Many metal toxicity-modulating pathways are related to metal damage prevention or repair, whereas others appear to play a more general (and indirect) role in promoting cell survival/recovery under stress conditions. Especially noteworthy among the latter are mRNA decay and nucleocytoplasmic transport, two processes that to our knowledge have not previously been implicated in metal tolerance and that might explain the variety of putative target genes previously identified as cadmium stress responsive . Their identification among metal sensitivity-conferring mutations suggests that not only the clearance of damaged (or unwanted) proteins by the proteasome and transcriptional regulation, but also mRNA turnover and relocalization are important for translational/metabolic reprogramming under conditions of metal stress. Interestingly, coordinate downregulation of iron-related proteins mediated by mRNA degradation under iron starvation conditions  as well as mRNA mistranslation after chromium exposure  have recently been described in yeast. The fact that structurally diverse yet functionally related gene products cause metal sensitivity when disrupted provides strong evidence that the cellular processes represented in specific subnetworks play an important role in preventing or repairing metal-induced cell damage. However, this does not exclude the possibility that a subset of the mutant strains that we have identified as metal sensitive are due to chemical-genetic synthetic lethality resulting from direct attack (and inactivation) of a functionally related protein target by the metal. Mutations associated with this kind of metal-induced lethality are likely to be enriched in the genes we classified as 'solitary'.
Among the unrelated stressors we examined, alkaline pH emerged as the most closely related to cadmium/nickel stress. This genomic phenotyping resemblance was traced back to iron deficiency, which - albeit with different mechanisms - is caused by both cadmium and nickel and appears to be a fairly general effect of metal toxicity (Figure 9). Broad-range transporters were identified as the most proximal effectors of iron deficiency-related and other kinds of altered metal tolerance. The latter include Tat1, which is a low-affinity Trp/His transporter negatively regulated by Nrg1 , which emerged from this study as one of the downstream effectors of the multimetal resistance caused by disruption of the Rim101 pathway. Toxic metal internalization (or abnormal intracellular mobilization) thus appears to be one of the most general and detrimental effects caused by transporter promiscuity, a trait that has probably evolved as a way to deal with multiple nutritional deficiencies under nutrient limiting (but toxic metal-free) conditions. This provides novel mechanistic support to the notion that nutrient limitation (especially iron and copper, but also amino acids and vitamins) may aggravate metal toxicity in malnourished human populations. Another outcome of this study was the identification of 24 uncharacterized ORFs that are involved in metal tolerance, which lend themselves as novel candidate genes that are worthy of further investigation.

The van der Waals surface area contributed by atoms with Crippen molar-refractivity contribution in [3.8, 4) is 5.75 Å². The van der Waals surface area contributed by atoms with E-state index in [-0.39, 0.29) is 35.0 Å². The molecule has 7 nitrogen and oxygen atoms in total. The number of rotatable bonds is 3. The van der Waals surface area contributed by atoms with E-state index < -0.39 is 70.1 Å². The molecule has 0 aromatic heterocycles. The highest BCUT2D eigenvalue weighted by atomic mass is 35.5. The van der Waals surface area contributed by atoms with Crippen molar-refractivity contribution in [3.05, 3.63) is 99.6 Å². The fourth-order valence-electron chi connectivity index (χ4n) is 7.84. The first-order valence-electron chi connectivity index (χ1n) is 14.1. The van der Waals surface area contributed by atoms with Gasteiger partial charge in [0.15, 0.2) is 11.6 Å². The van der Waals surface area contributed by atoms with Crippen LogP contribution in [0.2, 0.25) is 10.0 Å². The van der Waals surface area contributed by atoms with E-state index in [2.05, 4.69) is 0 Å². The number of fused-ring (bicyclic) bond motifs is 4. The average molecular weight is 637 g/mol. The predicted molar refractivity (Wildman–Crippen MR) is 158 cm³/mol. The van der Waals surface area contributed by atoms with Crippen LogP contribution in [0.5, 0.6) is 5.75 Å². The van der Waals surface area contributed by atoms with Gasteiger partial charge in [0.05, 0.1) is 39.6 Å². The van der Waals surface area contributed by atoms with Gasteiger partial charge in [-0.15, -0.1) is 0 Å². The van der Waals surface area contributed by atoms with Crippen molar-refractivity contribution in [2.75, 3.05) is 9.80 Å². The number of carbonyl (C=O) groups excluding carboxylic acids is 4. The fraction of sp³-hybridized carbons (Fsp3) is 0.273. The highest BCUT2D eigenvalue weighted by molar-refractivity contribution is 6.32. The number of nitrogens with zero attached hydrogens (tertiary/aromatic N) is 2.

Systematic comparison of the cellular toxicity signatures of cadmium and nickel with those of five additional metals revealed significant overlap between their chemical and cellular toxicity properties. However, it also uncovered an unexpected degree of metal specificity, especially regarding mutations that cause resistance to nickel but sensitivity to most other metals. The hot spots for such mutations were mapped to the ESCRT and the retromer complexes, thus pointing to the ability of these pathways to discriminate between otherwise similar metals and to the potential use of selected toxic metals (for example, cadmium and nickel) as chemical probes of intracellular traffic functionality.
Materials and methods
Yeast strains and culture conditions
The strains used in this study derive from the S. cerevisiae Genome Deletion Project . They were purchased from Open Biosystems (Huntsville, AL, USA) and converted into a 384-well plate format by manual multipinning. Deletion of individual nonessential genes (or ORFs) were in the MATα BY4742 background, except for 79 strains with a MATα BY4739 parental background. Untagged deletion strains utilized for phenotype verification were in the parent MATα BY4741 background and were obtained from EUROSCARF (Frankfurt, Germany). Cells were grown at 30°C on yeast extract-peptone-dextrose (YPD) or synthetic dextrose medium (supplemented with leucine, lysine, and histidine, but without uracil), as indicated. For some experiments, YPD was supplemented with FeCl3 or adjusted to pH values ranging from 6 to 8.5 with the addition of 50 mmol/l MOPS (3- [4-morpholino]propane sulfonic acid) or TAPS (N- [tris(hydroxymethyl)methyl]-3-aminopropanesulfonic acid), as specified in the text.